On Sandy Hook

You know that people will blame the gun. They always do.

But the more I read about the Sandy Hook Elementary School shooting, the more it occurs to me that this wasn’t a tragedy brought on by a gun, but perhaps a culture. Here are a number of items gleaned by the initial investigation:

  • The teacher, Nancy Lanza, whose classroom bore the brunt of the child victims was murdered not at her classroom, but at home.
  • After killing his mother, gunman Adam Lanza drove his mother’s car to Sandy Hook Elementary and shot the children in her classroom along with other school personnel before killing himself. (Coward.)
  • He was dressed all in black, in what some accounts describe as “fatigues.”
  • The guns involved belonged and were legally registered to Nancy Lanza. But what mother is prepared to protect herself from her own son?
  • Most interesting: Nancy Lanza and Adam’s father were divorced and he has remarried; more tellingly, the brother who was originally thought to be the gunman because Adam was carrying his identity hadn’t seen Adam “since about 2010.”

I’m not a psychologist by any stretch of the imagination, but this doesn’t sound like the typical nuclear family of “Ozzie and Harriet” days, does it? Something tells me that, in the absence of adult supervision, the young Lanza was probably fascinated by either video games or certain movies, or both.

This also got me to thinking about a pitch for a video game I heard the other day while working in a GameStop. I don’t recall the exact name of the game, but it had a mode where you could play with unlimited ammo and no loss of life – essentially being a killing machine in the form of a video game character. I wouldn’t be surprised to find that’s the game’s most popular feature, by far.

What’s most disgusting about this entire incident was the fact innocent lives were needlessly taken. As the puzzle is being pieced together, it seems to me that Adam Lanza had a long-standing grudge against the family situation he probably blamed for his lot in life. Most 20-year-old youth are spending their mornings either getting ready for college or work, not shooting their mothers and driving to her school to blast away at a kindergarten classroom and various other unfortunate souls. In 99.9% of the most extreme cases, son confronts mom, shoots her, then turns the gun on himself – still a needless tragedy but with just two victims, not 27.

It’s also been interesting to read about the neighborhood Nancy Lanza lived in, where many of her neighbors didn’t know her despite the fact she’d lived there for some time. That in itself is a sad commentary on our times.

You know, it’s funny: we hear about so-called “conflict resolution” classes in schools yet conflicts don’t end with a black eye or bloody lip anymore. Now they end up making national news with several unwitting bystanders being the chance luckless victims of a premeditated act of violence the perpetrator imagines will finally make him known, even in death.

Those who make a lot of money to talk about such things and those who just think they know the answers always seem to say to “hug your child a little tighter tonight.” Sure, that gets us through the next couple days but in a few weeks this story will be a footnote, only to be brought back to life the next time someone who thinks violence is the answer to his problems callously shoots up a mall, or a movie theater, or a restaurant, or a school. We hear about these sorts of events with depressing regularity, so much so that we’re barely surprised or shocked anymore. The Sandy Hook story is only made as poignant as it is because young children are victims.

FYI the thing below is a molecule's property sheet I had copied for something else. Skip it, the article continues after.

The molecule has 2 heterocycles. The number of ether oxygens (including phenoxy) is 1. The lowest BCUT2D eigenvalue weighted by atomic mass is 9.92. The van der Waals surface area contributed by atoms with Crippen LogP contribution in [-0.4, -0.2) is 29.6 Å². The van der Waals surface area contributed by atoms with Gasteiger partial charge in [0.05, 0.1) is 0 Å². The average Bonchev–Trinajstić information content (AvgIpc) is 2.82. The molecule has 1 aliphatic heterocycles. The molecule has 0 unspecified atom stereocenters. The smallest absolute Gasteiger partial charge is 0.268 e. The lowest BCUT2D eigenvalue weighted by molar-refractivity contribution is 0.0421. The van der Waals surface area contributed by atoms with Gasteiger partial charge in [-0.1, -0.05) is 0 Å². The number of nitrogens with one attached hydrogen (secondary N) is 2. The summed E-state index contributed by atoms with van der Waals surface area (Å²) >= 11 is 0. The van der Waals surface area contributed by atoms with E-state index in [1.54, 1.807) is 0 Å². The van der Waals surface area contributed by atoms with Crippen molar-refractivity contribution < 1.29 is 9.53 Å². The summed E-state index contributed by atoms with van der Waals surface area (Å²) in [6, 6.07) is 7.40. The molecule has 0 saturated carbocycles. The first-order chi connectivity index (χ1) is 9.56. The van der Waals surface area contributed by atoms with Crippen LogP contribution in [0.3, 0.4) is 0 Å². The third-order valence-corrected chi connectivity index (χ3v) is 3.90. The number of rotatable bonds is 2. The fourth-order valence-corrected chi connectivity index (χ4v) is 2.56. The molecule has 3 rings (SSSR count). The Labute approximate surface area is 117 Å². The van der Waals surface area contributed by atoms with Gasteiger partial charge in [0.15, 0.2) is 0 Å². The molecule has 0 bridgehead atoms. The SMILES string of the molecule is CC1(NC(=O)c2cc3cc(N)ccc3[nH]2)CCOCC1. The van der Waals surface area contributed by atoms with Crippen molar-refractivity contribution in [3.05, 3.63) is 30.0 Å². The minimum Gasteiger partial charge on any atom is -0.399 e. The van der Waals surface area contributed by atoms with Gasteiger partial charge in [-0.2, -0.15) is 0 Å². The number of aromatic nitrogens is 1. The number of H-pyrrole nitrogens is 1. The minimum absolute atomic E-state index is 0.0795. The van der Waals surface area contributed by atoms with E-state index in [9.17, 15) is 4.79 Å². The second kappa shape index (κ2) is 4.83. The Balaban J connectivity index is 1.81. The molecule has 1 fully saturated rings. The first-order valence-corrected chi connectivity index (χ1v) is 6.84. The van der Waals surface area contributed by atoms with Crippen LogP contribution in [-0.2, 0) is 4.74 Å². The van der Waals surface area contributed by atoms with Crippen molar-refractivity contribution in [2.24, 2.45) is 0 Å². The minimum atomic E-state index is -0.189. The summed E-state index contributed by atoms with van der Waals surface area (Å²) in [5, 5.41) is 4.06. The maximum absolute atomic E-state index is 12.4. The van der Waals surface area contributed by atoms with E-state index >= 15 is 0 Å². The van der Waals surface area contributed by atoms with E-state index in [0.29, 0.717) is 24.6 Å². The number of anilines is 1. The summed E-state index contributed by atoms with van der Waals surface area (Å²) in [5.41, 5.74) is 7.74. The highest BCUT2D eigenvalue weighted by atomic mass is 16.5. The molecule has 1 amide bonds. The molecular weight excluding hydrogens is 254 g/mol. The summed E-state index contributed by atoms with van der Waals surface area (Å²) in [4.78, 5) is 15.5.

And just as predictably as night follows day, someone will say it’s the gun’s fault. I disagree, seeing that guns were even more readily available a half-century ago and school shootings were unheard of. Instead, I blame a culture where life is cheapened to the point where young Adam Lanza thought his was worthless enough to forfeit for the cause of revenge, both on the mother he obviously felt was to blame for his issues and on everything she held dear. Sadly, that was the kindergarten class she never made it to this fateful day.

Update: One more thought. While I blame the culture of death in this nation, in the end Adam Lanza was the one who decided to pull the trigger. In the time since I wrote this, reports (and they are just reports which could be wrong) point to the suspicion that Lanza had long-standing mental issues. Still, the impact of what he experienced certainly led to his decisions.

4 thoughts on “On Sandy Hook”

  1. My question is this: This is a woman who would NOT have those types of guns in her home or even registered to her. This is so fishy to me. She knew he was mentally disturbed and would NOT have those guns available – especially that rifle. Seems odd they are blaming the dead mother and I really would like to see the proof that these guns were registered to her. JMHO

  2. It seems to me you are jumping to a conclusion based on her gender – perhaps she was a gun aficionado and enjoyed shooting on a range. Obviously there is a possibility the reports were incorrect, and there is also the chance her ex-husband bought the weapons and they stayed with her through the divorce. But as I pointed out in the piece I wrote, what mother expects to protect herself from her own son? He obviously knew where the guns were placed in the house as well as she did, if he didn’t relocate them in a premeditated fashion so she couldn’t defend herself.

    Usually these things aren’t spur-of-the-moment crimes.

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